Now technically, your tourist stamp gives you a visa which is valid for 90 days stay in the country. It is deemed non-renewable. However, Panama’s immigration department is completely overwhelmed with applications for all kinds visas, so there is currently a temporary decree that the tourist stamp (visa) is now valid for up to 180 days. But, as in typical Panamanian fashion, if you contact immigration, you might be told 90 days or you might be told 180 days. The key here is the immigration officer at the airport they make the final decision when you go to leave and they are the ones who stamp your visa when you enter. If you happen to overstay your tourist visa by even a couple of days, you will have to go to the immigration office in Santiago, Veraguas, or Panama City to explain your situation. The fine for overstaying your visa is US$50/month and must be paid before you will be allowed to leave the country. Once you have paid your fine, you have nine days to leave Panama.
If you are planning to stay longer than your allotted time (90 or 180 days), which is very common for those who first immigrate to Panama and are awaiting their permanent visa, i.e. Pensionado, you can do what ex-pats refer to as “the border run”. Meaning you run up to the Costa Rican border and leave the country for at least 72 hours. Then you return and get a fresh stamp – tourist visa. It’s quite common for new ex-pats to go for a long weekend every three months in Costa Rica. It’s important to note that the Panamanian authorities aren’t too keen with this but you are working within the framework of their tourist laws so grumpy officer or not it works.
How are the Panama Medical Facilities?
If by chance you fall ill or have an accident in Panama rest assured, you can expect top medical service on a par with the United States, where many of the doctors have been trained. The larger urban centers like Panama City and David offer excellent treatment, some even honoring selected U.S. insurance policies. But don’t expect to pay U.S. prices. Nope, this is one more plus – the Panama cost of living is dramatically lower thanks to items like health care costs. When you retire in Panama you don’t have to stress about a major medical bill bankrupting you or your family. For example – An office visit to a doctor may be as low as $10. On the high side, a private hospital stay might run you only $800, and that includes everything. Expect the same level of professional care for dental needs, but pay only about one third the U.S. cost. And if you require a major Medicaid treatment, remember Miami is only a three hour flight away. For smaller medical necessities, each province provides state health centers and hospitals, as well as private clinics.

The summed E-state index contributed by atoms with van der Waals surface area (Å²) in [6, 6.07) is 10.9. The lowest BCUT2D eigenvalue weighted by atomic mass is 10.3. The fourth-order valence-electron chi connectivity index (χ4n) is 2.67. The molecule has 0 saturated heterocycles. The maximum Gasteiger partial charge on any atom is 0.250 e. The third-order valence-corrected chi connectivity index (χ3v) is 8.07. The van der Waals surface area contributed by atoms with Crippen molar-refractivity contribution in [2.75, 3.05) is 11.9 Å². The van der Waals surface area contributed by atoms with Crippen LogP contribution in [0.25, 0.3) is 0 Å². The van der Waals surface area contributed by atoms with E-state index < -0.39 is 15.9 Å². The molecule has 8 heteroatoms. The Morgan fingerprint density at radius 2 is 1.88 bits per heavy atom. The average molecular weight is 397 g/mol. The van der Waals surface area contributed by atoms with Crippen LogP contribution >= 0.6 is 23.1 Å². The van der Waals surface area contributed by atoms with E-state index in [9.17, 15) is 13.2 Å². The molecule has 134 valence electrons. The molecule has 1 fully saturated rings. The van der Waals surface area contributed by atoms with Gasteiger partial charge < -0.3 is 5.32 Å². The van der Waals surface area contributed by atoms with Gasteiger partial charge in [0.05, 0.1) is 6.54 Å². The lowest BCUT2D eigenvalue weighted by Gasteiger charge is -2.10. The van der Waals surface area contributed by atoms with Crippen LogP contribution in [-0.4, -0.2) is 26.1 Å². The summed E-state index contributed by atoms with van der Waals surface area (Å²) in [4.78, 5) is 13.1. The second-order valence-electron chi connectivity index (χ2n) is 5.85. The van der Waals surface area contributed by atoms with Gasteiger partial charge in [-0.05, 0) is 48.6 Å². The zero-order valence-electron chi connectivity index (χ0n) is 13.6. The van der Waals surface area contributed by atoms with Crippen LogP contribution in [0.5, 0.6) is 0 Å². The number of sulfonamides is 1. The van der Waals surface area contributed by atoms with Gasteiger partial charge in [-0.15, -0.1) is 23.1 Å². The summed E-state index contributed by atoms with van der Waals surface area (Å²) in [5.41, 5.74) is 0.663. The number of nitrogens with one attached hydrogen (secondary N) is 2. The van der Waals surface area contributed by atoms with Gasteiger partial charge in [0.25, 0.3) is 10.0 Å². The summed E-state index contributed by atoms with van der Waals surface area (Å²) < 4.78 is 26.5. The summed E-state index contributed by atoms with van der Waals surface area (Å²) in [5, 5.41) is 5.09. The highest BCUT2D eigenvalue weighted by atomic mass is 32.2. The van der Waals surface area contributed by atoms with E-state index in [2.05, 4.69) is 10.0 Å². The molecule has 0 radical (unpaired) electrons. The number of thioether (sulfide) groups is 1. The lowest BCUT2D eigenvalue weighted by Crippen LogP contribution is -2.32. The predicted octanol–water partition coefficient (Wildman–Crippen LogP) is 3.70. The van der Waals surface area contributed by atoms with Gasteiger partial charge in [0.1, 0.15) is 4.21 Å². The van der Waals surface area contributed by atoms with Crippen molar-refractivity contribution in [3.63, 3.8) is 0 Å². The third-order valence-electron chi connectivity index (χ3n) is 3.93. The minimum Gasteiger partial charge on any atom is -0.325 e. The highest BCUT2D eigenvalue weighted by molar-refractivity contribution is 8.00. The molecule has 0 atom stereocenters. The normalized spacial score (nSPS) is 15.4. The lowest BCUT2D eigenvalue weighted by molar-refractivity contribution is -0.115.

Is crime a problem in Panama?
Panama is one of the safest countries in Central and South America. The most prevalent crime is petty theft, which sadly seems to be the case wherever you are in the world. However, capital crime rates are very low, far better than you might encounter in New York, Los Angeles or any large urban center. It doesn’t matter what country you are in – if you are involved in borderline legal activities you’re looking for trouble. On the other hand if use common sense, you’re friendly and aware you will find Panama very safe and the people exceptionally accommodating.
What if I don’t speak Spanish?
Even though Spanish is the official language, most Panamanians speak at least some English, many speaking it fluently. Panama’s officially stated second language is English and the government is working hard to get quality English taught in the public school system. Pretty much every educated Panamanian under the age of 30 speaks English fluently. However, since this may well end up being your adopted country, showing respect for the Panamanian culture by learning some Spanish will be greatly appreciated by your new friends and neighbours.